The Philippine National Police (PNP) has already identified certain persons suspected to be behind the “poser” Facebook accounts illegally assuming the identity of PNP chief. Gen. Camilo Gascolan and engaging in illegal activities.
“We already have their names and we have called for them, and if we are able to prove that they have been using these accounts for illegal activities most especially the use of my name, we will arrest them and file cases against them,” Gen. Cascolan told media reporters.
Cascolan clarified that he has no Facebook account and also advised those involved in such activities to stop using his name and to return the money they extorted from their victims.
“First, I have a Facebook page but I do not have a Facebook account. Second, to those engaging in illegal activity and extorting money using my name or a fake Facebook account under my name, remember that you cannot hide easily because our people in the Anti-Cybercrime Group are good will go after you. Stop your acts and return the money you swindled,” he said.
PNP Anti-Cybercrime Group (ACG) director Brig. Gen. Marvin Manuel Pepino said the three flagged Facebook poser accounts have been identified under the account names: “Camilo Pancratius Pikoy Cascolan,” “Camilo P Cascolan,” and “Camilo Cascolan,” misrepresenting the page as owned by the PNP chief.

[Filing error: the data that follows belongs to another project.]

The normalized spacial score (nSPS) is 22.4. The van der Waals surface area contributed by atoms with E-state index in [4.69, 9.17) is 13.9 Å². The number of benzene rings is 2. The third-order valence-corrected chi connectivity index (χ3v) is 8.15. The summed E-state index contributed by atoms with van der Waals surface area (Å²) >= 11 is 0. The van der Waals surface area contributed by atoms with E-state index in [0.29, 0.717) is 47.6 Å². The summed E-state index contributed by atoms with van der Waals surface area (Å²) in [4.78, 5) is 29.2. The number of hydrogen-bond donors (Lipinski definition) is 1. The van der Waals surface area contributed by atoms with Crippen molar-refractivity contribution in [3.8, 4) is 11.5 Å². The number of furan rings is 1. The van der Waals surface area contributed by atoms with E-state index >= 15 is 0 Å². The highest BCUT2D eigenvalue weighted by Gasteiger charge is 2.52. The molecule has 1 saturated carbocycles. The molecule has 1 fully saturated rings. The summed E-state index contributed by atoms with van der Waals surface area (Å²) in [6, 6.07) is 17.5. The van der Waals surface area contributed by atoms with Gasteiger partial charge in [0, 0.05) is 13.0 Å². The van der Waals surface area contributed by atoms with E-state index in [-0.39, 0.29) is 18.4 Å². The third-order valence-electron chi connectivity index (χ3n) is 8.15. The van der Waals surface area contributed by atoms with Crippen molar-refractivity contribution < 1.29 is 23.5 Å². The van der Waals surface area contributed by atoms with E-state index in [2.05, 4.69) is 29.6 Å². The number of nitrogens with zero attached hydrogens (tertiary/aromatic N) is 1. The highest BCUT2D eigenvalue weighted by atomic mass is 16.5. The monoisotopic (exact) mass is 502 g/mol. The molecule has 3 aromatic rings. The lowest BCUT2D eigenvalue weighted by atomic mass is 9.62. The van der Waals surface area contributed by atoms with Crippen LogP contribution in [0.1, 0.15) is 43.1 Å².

The ACG has initiated an investigation and case buildup on the activities of persons behind the identified bogus Facebook accounts and requested the social networking giant to take down these pages to prevent possible further illegal activities.
Facebook’s Law Enforcement Outreach manager Rob Abrams confirmed to the PNP-ACG that they already disabled all the three poser accounts.
“These fake accounts have been active in social networks enticing Facebook users to donate funds purportedly to purchase computer tablets for students in urban poor communities for online classes,” Pepino said.
Pepino also said four persons of interest have been summoned to appear before the Regional Field Units of Criminal Investigation and Detection Group (CIDG) as part of ongoing investigations into into the case.
Those behind the fake Facebook accounts may face criminal charges for violation of Sec. 4 (b) 3 of Republic Act 10175 or the Cybercrime Prevention Act of 2012, for identity theft; and Article 315 of the Revised Penal Code for Swindling or Estafa (Online Scam), Pepino explained.